2018 Herb of the Year: Hops

The International Herb Association chose hops (Humulus lupulus) as the 2018 Herb of the Year. Most people recognize hops for its use in beer making. Hops add bitterness, aroma, and flavor to beer. Hops also contribute as a stability agent, keeping beer from spoiling. India pale ales (IPAs) are a highly hopped style of beer originally made to survive the voyage from England to India in the 1800s.


Hops are an herbaceous perennial. Technically bines instead of vines, they twine around supports. For commercial production, growers use 18-foot tall supports with horizontal wires to trellis the hops. Home gardeners can enjoy the ornamental plants grown on a fence or shorter trellis. Hops plants can be male or female. Only the female plants are grown for use in beer. The unfertilized flowers (cones) are harvested in the fall. 

The leading commercial producers grow hops in northern climates. The state of Washington leads U.S. production, followed by Oregon and Idaho. The demand for hops and the rise of craft breweries have led growers in other regions to grow hops. North Carolina does not have large-scale commercial production, but many small farmers grow hops, and N.C. State University has led the way in trials to determine the best varieties of hops for our climate.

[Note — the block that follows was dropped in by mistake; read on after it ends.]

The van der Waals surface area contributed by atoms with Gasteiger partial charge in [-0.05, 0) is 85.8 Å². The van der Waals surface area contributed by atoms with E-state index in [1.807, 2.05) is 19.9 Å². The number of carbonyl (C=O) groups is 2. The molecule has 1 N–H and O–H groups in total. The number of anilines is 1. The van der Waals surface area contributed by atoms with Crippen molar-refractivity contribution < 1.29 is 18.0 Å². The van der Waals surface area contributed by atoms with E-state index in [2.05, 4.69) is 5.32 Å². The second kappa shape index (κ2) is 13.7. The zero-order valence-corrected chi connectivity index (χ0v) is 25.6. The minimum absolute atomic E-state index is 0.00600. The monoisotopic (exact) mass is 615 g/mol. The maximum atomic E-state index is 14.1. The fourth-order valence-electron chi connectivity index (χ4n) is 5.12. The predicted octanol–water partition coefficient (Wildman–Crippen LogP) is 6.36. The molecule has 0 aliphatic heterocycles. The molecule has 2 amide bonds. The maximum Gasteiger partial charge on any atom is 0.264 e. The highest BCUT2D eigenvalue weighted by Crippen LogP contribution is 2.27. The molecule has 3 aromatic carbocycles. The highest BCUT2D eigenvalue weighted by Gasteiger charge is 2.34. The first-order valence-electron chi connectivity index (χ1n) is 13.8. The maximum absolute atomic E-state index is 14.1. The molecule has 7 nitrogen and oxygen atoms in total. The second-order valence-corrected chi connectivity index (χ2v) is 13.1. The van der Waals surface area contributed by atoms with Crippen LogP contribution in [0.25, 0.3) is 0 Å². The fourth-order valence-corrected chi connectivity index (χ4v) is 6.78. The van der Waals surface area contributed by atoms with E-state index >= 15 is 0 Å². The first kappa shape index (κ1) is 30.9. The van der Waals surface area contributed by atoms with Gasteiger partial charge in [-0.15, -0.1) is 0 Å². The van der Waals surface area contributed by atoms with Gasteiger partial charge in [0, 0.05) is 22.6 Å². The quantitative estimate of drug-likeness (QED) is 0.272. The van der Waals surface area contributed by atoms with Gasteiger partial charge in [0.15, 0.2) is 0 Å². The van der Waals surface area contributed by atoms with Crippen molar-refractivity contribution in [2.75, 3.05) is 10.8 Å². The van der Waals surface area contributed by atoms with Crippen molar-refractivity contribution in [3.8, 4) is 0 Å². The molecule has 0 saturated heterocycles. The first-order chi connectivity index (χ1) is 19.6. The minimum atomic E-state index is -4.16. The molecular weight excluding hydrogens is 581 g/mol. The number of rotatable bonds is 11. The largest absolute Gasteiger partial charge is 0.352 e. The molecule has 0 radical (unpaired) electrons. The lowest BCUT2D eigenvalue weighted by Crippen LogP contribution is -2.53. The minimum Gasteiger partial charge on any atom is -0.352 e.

Culinary and Other Uses

In addition to being used in beer making, hops can be used culinarily in several different ways. The tender young shoots can be cooked early in the season. People with access to the cones can use them in a bouquet garni to flavor soups, stews, and sauces. The easiest way, though, to use hops in cooking is to start with beer.

Hops have been used medicinally for relaxation and as a  tonic for digestion. People make dream pillows—little sachets filled with hop cones and lavender. The plant’s fibers can be used to make cloth and paper. Hops can also be used as a natural dye, producing colors ranging from yellow to green to brown, depending on the part of the plant and mordant used.

At the May 2018 meeting of the herb society, Neal O’Briant presented the following menu to highlight hops:

·         Hopped-Up Ginger Lemonade

·         Bock Barbecue Sauce

·         Lager-Boiled Shrimp

·         Porter Mushroom Stew

·         Brie with IPA Jelly